Chapter 1: The Late Ming
Spence has to do a difficult job getting us up to speed with the basics of Chinese history, and simultaneously setting the scene for a four-hundred year survey of the most recent Chinese history. There is debate among historians of China when exactly we should begin with “modern” China, or indeed, which definition of “modern” we should use. The choice for 1600 is admittedly subjective, and although some surveys begin in 1800, having the extra two centuries should help us see how devastating the events of the nineteenth and twentieth century were.
The Ming dynasty was founded in 1368, more than a century before the Europeans first sailed to the New World. In 1600, where the textbook begins the story, the Ming dynasty still appeared to be very powerful but as Spence points out (p. 3, Introduction to Part 1), the rulers already began to encounter serious problems in holding their empire together. This chapter provides an overview of the glory of the Ming, the structural problems, and the specific factrs that contributed to the fall of the Ming.
The Glory of the Ming
The Ming emperors ruled an empire of enormous size, one of the wealthiest empires the world had ever seen, and one of the most organized. The bureaucracy consisted of two major parts: one was centered around the emperor and the court in the capital Beijing (Peking), the other part was the local bureaucracy, with fifteen provinces, numerous prefectures and counties, at each level staffed with centrally appointed officials who had passed the civil service examinations.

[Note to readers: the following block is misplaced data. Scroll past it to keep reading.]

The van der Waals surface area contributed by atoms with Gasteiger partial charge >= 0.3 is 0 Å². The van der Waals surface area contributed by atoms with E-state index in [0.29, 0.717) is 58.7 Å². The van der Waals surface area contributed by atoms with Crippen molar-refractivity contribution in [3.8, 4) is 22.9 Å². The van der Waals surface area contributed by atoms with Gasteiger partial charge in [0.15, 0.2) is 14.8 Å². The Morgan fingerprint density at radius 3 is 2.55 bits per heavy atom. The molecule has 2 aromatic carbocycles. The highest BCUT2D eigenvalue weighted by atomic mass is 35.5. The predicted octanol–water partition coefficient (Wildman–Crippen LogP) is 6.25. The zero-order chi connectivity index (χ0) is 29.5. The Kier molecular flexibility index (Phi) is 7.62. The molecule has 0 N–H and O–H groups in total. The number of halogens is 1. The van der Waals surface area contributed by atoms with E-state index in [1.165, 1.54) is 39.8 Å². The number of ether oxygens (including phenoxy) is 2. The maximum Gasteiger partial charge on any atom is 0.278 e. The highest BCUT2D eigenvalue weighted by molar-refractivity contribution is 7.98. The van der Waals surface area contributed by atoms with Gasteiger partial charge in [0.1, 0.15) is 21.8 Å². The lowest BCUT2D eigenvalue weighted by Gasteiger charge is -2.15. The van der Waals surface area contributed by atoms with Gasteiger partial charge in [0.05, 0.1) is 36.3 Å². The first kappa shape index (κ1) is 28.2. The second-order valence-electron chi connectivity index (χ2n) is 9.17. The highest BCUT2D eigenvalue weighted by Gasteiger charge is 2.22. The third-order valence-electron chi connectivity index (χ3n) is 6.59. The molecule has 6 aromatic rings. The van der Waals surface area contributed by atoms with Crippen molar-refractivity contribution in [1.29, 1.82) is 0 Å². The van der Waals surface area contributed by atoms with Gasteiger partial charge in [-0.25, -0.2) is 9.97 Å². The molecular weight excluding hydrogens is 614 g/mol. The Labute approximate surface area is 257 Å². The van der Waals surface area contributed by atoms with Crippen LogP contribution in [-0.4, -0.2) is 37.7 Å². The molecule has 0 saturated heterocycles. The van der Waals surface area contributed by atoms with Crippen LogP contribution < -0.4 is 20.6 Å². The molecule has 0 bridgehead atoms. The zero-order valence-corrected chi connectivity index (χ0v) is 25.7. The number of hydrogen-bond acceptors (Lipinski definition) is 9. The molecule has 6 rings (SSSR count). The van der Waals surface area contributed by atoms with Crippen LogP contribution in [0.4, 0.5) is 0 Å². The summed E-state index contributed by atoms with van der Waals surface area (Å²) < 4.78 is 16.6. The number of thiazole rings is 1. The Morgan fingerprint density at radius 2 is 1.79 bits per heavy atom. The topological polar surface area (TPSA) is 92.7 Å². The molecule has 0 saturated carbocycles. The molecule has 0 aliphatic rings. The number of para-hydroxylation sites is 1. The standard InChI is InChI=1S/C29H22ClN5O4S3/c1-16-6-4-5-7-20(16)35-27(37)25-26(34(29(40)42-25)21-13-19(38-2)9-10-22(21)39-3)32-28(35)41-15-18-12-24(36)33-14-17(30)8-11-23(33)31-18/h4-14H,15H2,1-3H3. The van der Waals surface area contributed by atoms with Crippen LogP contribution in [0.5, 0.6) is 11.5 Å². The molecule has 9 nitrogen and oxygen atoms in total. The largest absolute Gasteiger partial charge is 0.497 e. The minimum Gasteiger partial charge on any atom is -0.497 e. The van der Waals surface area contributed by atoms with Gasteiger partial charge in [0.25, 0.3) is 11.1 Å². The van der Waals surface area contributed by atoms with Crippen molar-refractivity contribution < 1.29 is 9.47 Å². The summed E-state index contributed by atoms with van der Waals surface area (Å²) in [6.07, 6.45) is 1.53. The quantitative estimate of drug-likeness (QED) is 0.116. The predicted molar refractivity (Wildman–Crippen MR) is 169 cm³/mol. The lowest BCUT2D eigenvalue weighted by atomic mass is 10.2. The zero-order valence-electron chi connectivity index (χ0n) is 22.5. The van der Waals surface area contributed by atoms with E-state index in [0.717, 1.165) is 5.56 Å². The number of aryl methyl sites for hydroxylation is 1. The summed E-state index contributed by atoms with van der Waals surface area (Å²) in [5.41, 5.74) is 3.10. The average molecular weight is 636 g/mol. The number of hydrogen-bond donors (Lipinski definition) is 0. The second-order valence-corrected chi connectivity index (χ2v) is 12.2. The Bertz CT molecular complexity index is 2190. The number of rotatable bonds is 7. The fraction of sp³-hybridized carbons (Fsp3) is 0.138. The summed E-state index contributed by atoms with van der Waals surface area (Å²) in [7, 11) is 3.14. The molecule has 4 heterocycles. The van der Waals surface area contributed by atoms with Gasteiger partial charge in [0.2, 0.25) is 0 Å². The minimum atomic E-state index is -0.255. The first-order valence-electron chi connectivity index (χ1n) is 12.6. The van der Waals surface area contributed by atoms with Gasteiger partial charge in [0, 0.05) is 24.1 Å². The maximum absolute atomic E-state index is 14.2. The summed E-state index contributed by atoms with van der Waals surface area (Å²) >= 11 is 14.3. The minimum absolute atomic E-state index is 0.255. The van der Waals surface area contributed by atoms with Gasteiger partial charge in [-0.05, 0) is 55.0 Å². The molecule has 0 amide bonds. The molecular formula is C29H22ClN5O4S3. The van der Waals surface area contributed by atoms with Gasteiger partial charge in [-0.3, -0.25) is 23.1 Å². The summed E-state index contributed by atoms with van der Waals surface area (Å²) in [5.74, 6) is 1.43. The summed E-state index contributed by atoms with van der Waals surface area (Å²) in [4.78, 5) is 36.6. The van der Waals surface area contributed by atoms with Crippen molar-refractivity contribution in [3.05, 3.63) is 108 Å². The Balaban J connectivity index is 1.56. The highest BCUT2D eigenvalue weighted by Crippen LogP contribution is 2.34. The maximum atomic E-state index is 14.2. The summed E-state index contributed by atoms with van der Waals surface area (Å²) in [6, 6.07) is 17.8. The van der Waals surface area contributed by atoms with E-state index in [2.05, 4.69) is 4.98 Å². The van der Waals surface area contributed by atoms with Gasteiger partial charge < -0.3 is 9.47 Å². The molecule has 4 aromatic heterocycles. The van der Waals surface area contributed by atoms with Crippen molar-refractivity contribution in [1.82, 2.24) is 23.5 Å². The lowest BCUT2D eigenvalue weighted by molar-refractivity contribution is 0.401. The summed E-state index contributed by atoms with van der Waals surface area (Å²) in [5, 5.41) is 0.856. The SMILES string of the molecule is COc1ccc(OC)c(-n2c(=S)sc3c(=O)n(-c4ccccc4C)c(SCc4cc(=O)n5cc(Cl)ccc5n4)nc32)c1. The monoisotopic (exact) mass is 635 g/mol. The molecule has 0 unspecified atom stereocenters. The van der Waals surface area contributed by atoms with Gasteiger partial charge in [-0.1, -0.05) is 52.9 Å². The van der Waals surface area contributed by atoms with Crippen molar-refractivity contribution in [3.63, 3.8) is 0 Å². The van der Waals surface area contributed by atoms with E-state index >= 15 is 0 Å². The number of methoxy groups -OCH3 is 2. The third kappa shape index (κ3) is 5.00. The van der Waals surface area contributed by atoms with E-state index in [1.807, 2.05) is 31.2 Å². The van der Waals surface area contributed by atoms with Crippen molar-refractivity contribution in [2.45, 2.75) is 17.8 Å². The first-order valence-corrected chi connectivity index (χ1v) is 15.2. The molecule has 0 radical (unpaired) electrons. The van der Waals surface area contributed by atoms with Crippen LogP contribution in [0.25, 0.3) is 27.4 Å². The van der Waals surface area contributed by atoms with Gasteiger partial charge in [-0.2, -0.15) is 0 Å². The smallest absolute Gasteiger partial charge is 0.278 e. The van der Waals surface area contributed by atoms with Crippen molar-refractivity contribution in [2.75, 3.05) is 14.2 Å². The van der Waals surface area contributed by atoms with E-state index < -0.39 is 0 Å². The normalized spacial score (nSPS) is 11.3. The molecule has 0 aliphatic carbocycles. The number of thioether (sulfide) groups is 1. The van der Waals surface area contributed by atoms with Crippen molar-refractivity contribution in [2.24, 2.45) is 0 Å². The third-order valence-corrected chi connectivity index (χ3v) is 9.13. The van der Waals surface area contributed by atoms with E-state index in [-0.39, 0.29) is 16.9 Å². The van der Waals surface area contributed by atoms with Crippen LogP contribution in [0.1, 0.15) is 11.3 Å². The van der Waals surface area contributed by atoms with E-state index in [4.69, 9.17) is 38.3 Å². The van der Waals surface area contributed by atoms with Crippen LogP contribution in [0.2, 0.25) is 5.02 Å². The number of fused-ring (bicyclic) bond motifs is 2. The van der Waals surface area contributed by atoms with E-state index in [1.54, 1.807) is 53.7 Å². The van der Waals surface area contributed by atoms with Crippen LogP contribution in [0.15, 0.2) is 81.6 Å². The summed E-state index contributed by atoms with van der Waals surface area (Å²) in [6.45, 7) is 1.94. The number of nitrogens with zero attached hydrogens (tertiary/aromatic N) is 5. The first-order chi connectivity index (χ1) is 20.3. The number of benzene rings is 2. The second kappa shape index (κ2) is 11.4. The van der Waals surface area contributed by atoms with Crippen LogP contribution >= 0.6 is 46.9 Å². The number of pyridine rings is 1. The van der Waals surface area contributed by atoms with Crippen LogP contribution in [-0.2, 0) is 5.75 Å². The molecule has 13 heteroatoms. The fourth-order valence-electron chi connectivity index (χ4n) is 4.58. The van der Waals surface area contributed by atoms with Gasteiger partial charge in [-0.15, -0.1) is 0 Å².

These examinations required years of intensive study of a set curriculum connected to the ideas of Confucius (551—479 B.C.E.). All education for men was geared towards passing these exams, because this was the only way to power, status, and wealth– as officials in the bureaucracy.
Women were not allowed to take these exams or serve as officials, but elite families would often educate their daughters. The hope was that this would make them attractive to the educated young men as marriage partners (with a shared interest in poetry, for instance), or that educated women would be able to participate in the moral education of the next generation, and run the household more effectively. Not everybody agreed that literacy for women was necessary to that end.
The Ming period was a cultural highlight in Chinese history in many ways. The printing industry flourished, and spread new novels, short-stories, poetry and other writings quickly in urban areas.1 Artisans created objects of the finest quality, and the scholarly arts of painting and calligraphy together with poetry, connected through the use of the brush, reached new levels of refinement during the Ming dynasty.2
Town and Farm
The Yangzi River and Huai River divided the empire between a northern and southern half, each with very different characteristics. The south had many rivers and lakes, and irrigation with paddy fields was the main way of growing rice, in addition to many other vegetables. The economy was very diverse, and relied heavily on fast and cheap water transport. Wheat and millet grew in the northern plains, where the Yellow River was a source of constant worry: it flooded regularly, and at times throughout history would alter its course completely to empty into the sea either north or south of the Shandong peninsula.